WASHINGTON, Sept. 10, 2010 — Servicemembers have enough threats to deal with. Adding unsafe off-duty activities to their own load only adds to the stress of military service.
During a “DoD Live” bloggers roundtable yesterday, Navy Rear Adm. Arthur J. Johnson, commander of the Naval Safety Center, discussed the Navy’s most recent safety campaign, which marked record reductions in overall off-duty fatalities.
“We just concluded our summer safety campaign with the conclusion of Labor Day weekend, and the results have been satisfactory,” he said.
Labor Day marked the traditional end of summer for sailors and Marines, and also the end of the Naval Safety Center’s annual summer safety campaign, “Live to Play, Play to Live.”
Although reports for the long weekend are not complete, it appears that both the Navy and Marine Corps enjoyed the safest summer since the center started keeping these statistics, Johnson said.
Fourteen sailors and 14 Marines lost their lives between the Memorial Day and Labor Day weekends. Last year, 39 sailors and Marines lost their lives during the same period. The Navy’s goal is zero preventable incidents, Johnson said, but this year’s numbers are “satisfactory” and indicate a positive trend.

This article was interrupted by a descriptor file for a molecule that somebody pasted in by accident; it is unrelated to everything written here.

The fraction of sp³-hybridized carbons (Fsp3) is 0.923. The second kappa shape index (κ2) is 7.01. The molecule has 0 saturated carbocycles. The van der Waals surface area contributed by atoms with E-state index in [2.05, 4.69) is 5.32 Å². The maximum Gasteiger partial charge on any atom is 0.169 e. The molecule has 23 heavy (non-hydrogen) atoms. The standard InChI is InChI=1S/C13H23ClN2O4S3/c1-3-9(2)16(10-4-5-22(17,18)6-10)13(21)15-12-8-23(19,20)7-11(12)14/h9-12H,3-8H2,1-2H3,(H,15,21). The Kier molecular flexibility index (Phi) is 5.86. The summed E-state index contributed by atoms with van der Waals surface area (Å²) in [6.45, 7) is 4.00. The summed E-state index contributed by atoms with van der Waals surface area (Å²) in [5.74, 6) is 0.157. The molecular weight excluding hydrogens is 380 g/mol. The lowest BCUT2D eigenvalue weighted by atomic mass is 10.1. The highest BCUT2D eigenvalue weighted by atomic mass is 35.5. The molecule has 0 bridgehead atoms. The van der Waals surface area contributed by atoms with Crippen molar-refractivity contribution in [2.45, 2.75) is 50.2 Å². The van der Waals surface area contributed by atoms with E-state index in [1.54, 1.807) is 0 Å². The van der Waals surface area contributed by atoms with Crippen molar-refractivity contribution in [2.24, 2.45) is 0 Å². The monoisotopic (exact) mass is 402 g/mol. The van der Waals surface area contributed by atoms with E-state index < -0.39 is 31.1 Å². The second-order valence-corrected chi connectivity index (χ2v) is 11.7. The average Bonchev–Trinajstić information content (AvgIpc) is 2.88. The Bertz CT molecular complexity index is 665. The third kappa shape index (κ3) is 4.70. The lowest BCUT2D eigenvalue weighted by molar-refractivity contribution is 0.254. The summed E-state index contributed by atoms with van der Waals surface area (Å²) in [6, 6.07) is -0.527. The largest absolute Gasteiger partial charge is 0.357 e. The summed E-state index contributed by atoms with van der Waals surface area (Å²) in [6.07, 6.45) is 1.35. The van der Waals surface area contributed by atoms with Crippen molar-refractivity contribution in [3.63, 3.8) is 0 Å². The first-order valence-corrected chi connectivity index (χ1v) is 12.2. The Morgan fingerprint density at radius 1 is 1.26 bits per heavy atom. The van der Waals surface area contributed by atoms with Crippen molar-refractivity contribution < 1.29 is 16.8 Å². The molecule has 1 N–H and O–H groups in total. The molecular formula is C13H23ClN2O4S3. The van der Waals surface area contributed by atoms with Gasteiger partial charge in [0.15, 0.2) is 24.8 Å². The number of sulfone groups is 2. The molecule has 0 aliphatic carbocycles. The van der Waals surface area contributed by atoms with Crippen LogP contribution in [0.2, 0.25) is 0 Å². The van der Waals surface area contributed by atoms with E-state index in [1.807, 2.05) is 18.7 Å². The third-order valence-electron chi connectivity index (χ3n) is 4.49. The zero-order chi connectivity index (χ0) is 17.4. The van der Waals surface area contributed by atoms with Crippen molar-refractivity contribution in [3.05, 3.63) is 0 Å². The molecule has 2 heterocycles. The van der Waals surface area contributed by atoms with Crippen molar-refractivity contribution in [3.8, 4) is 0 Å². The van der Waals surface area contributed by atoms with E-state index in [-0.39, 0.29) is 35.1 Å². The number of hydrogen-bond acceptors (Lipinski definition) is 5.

“Bottom line, some of the awareness efforts are starting to pay dividends,” he said. “Our sailors are making better decisions and are acquitting themselves better out there in the real world.”
He attributes a big part of the increase to an increased sense of ownership and involvement by sailors and Marines in safety programs. The more servicemembers feel as if they’re a part of safety training, and not just recipients, he said, the more the positive trend will continue.
“We have observed an increase in the safety program by sailors and Marines throughout the fleet,” he said. “We are starting to see some benefits of that increase.”
(April Phillips of the Naval Safety Center contributed to this article.)
U.S. Department of Defense
Office of the Assistant Secretary of Defense (Public Affairs)
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